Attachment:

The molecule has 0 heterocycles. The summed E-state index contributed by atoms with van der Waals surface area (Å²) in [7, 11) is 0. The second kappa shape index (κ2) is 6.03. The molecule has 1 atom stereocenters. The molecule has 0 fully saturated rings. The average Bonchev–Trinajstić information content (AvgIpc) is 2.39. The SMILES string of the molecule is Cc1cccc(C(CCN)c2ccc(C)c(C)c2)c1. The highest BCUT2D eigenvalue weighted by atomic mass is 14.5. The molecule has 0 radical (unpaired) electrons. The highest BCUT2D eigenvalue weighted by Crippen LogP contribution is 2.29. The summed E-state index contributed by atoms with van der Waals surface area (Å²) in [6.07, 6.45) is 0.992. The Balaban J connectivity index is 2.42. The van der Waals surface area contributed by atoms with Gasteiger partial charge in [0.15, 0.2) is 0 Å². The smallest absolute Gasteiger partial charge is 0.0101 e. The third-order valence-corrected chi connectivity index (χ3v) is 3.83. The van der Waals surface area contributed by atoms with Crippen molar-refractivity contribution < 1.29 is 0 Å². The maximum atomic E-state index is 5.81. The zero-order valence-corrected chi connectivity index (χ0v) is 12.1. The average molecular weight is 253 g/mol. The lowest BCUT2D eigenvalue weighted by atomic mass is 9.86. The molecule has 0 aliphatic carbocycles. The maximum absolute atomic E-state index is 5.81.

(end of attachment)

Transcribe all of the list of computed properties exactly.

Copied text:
The molecule has 0 heterocycles. The summed E-state index contributed by atoms with van der Waals surface area (Å²) in [7, 11) is 0. The second kappa shape index (κ2) is 6.03. The molecule has 1 atom stereocenters. The molecule has 0 fully saturated rings. The average Bonchev–Trinajstić information content (AvgIpc) is 2.39. The SMILES string of the molecule is Cc1cccc(C(CCN)c2ccc(C)c(C)c2)c1. The highest BCUT2D eigenvalue weighted by atomic mass is 14.5. The molecule has 0 radical (unpaired) electrons. The highest BCUT2D eigenvalue weighted by Crippen LogP contribution is 2.29. The summed E-state index contributed by atoms with van der Waals surface area (Å²) in [6.07, 6.45) is 0.992. The Balaban J connectivity index is 2.42. The van der Waals surface area contributed by atoms with Gasteiger partial charge in [0.15, 0.2) is 0 Å². The smallest absolute Gasteiger partial charge is 0.0101 e. The third-order valence-corrected chi connectivity index (χ3v) is 3.83. The van der Waals surface area contributed by atoms with Crippen molar-refractivity contribution < 1.29 is 0 Å². The maximum atomic E-state index is 5.81. The zero-order valence-corrected chi connectivity index (χ0v) is 12.1. The average molecular weight is 253 g/mol. The lowest BCUT2D eigenvalue weighted by atomic mass is 9.86. The molecule has 0 aliphatic carbocycles. The maximum absolute atomic E-state index is 5.81.